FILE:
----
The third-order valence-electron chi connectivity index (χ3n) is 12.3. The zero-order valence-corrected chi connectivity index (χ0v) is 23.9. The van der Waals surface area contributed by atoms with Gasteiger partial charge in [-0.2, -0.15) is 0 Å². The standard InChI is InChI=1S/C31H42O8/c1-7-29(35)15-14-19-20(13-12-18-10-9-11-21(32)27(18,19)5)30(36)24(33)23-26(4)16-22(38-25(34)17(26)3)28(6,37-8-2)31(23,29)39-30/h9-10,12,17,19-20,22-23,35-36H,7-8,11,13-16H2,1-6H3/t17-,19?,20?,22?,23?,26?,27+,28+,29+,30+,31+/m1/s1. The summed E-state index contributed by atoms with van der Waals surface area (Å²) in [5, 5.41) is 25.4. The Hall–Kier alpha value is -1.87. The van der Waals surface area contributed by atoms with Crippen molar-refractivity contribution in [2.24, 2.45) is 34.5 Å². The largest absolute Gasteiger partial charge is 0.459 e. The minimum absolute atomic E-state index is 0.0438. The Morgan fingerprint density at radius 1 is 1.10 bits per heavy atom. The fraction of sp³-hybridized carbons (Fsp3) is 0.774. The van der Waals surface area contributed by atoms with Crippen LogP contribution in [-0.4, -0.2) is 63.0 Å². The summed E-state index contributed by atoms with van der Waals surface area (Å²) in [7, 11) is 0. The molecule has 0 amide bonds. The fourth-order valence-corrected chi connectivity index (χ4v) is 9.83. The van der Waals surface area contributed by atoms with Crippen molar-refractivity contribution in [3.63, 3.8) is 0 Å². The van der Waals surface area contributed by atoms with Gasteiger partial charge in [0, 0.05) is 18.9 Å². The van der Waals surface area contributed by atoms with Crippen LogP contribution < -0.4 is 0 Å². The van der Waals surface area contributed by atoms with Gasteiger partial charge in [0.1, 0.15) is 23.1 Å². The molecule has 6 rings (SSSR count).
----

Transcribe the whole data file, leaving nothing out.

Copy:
The third-order valence-electron chi connectivity index (χ3n) is 12.3. The zero-order valence-corrected chi connectivity index (χ0v) is 23.9. The van der Waals surface area contributed by atoms with Gasteiger partial charge in [-0.2, -0.15) is 0 Å². The standard InChI is InChI=1S/C31H42O8/c1-7-29(35)15-14-19-20(13-12-18-10-9-11-21(32)27(18,19)5)30(36)24(33)23-26(4)16-22(38-25(34)17(26)3)28(6,37-8-2)31(23,29)39-30/h9-10,12,17,19-20,22-23,35-36H,7-8,11,13-16H2,1-6H3/t17-,19?,20?,22?,23?,26?,27+,28+,29+,30+,31+/m1/s1. The summed E-state index contributed by atoms with van der Waals surface area (Å²) in [5, 5.41) is 25.4. The Hall–Kier alpha value is -1.87. The van der Waals surface area contributed by atoms with Crippen molar-refractivity contribution in [2.24, 2.45) is 34.5 Å². The largest absolute Gasteiger partial charge is 0.459 e. The minimum absolute atomic E-state index is 0.0438. The Morgan fingerprint density at radius 1 is 1.10 bits per heavy atom. The fraction of sp³-hybridized carbons (Fsp3) is 0.774. The van der Waals surface area contributed by atoms with Crippen LogP contribution in [-0.4, -0.2) is 63.0 Å². The summed E-state index contributed by atoms with van der Waals surface area (Å²) in [7, 11) is 0. The molecule has 0 amide bonds. The fourth-order valence-corrected chi connectivity index (χ4v) is 9.83. The van der Waals surface area contributed by atoms with Crippen molar-refractivity contribution in [3.63, 3.8) is 0 Å². The van der Waals surface area contributed by atoms with Gasteiger partial charge in [0, 0.05) is 18.9 Å². The van der Waals surface area contributed by atoms with Crippen LogP contribution < -0.4 is 0 Å². The van der Waals surface area contributed by atoms with Gasteiger partial charge in [0.1, 0.15) is 23.1 Å². The molecule has 6 rings (SSSR count).